Let's Meet: Rufus Ford

Account Director Rufus Ford joins us for this month's team interview to talk about his pathway into renewable energy, personal projects, and more.

Where are you originally from?

I was born in Portsmouth and grew up in West Sussex, near a town called Midhurst. The writer HG Wells (of War of the Worlds fame) attended Midhurst Grammar School both as a pupil and a teacher, and he worked briefly in the local chemist shop.

What has been your education and career path?

I studied maths and physics at university, in Nottingham.

I had a moment of inspiration while looking at some solar panels on a hillside in southern India in 2002, and decided that renewable energy would be a good thing to do with a physics degree. As a result of that I signed up for a Master’s degree taught at the Centre for Alternative Technology in Wales. I worked for an environmental charity in Somerset and then a small energy consultancy in London, where I first learnt about heat networks.

I then worked for SSE for 8.5 years, initially in corporate policy and research roles before joining the heat networks team there. While at SSE I also did another Master’s in System’s Engineering.

I spent 18 months in Government at the Heat Network Delivery Unit (HNDU), supporting Local Authorities developing heat networks projects, before joining Vattenfall in 2018.

What's on your list of things you'd like to eventually do?

I would like to make time for a long distance, human powered journey. Like walking the South West Coast Path, or my daughter and I have talked about cycling from Plymouth to Spain down the west coast of France.

Do you have a favourite quote?

I quite like this Richie Benaud one on cricket captaincy – which I think you could apply to lots of things and certainly to leadership in general: “Captaincy is 90 per cent luck and 10 per cent skill. But don't try it without that 10 per cent.

Also Douglas Adams: “Time is an illusion. Lunchtime doubly so.

What's an interesting project you've been working on lately?

I designed and built a shed (from scratch, not a kit) in the garden which is my office, spill over living space, and seems to have become a second home for my kids.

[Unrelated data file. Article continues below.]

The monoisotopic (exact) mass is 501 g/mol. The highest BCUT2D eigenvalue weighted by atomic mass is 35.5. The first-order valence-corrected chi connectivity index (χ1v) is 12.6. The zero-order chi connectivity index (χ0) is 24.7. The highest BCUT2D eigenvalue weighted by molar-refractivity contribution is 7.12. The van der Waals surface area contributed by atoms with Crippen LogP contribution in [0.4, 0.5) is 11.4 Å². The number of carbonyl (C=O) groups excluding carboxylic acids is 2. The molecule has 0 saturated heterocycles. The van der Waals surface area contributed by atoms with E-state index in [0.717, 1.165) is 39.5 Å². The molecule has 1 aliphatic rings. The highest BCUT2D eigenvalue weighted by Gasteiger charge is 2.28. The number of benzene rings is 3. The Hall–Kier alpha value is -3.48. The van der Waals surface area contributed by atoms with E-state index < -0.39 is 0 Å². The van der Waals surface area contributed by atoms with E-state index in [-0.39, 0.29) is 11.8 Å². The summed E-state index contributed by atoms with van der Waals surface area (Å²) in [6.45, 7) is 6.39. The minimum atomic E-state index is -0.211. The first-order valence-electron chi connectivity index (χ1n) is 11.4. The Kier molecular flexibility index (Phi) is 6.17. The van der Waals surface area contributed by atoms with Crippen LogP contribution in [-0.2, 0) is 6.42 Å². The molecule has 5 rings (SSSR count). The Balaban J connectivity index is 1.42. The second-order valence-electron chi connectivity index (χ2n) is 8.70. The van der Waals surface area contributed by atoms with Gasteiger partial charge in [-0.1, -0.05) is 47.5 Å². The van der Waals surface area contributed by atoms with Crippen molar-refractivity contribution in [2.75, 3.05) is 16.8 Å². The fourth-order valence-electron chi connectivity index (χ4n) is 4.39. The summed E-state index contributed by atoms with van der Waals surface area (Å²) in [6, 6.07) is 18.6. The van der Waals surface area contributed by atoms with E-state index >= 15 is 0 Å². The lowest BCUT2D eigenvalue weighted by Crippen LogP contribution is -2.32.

What kind of things do you like to do in your down time?

I love cricket and sometimes play it, badly, for a local village team.

We are fortunate to live by the sea and spend quite a lot of time in or around the water, eg paddle boarding and walking. I am also trying to learn to surf with my kids.

I like doing carpentry and DIY, eg shed mentioned above. We usually have some project on like building skate ramps or furniture in the house. I also like cycling, I read a fair amount, and do a bit of gardening.

What's something that not a lot of people know about you?

I’ve done some fairly random jobs in my time including: filling divots in a polo field; working in skips in recycling centres; and delivering hanging baskets and wind boxes to pubs and restaurants.

And finally - in your opinion - what golden age are we currently living through?

The pace of human advances is amazing. Look at advances in medicine for example, or communications technology. The challenge is that while doing all that we are also destroying our only home through climate change and other environmental emergencies, something that we at Vattenfall are working to fix.

See also

Reflecting on diversity: a vision for an inclusive Energy sector

In conversation with Maria Yorica, visiting researcher at Imperial College London for Energy Futures Lab, Bindi Patel shares her journey and insights into the progress made towards inclusivi...

Read the full article

Alina Gheorghiu-Currie, appointed Director for London at Heat UK

Alina Gheorghiu-Currie, appointed Director for London at Heat UK.

Read the full article
Catalyse Change work experience with Vattenfall Heat UK

Vattenfall and Catalyse Change: Reflecting on Work Experience

Commercial Consultant for Vattenfall Heat UK, Sonya Bedford, works as a mentor at Catalyse Change, providing valuable insight of the sustainable energy sector, for young women aged 18-24. 

Read the full article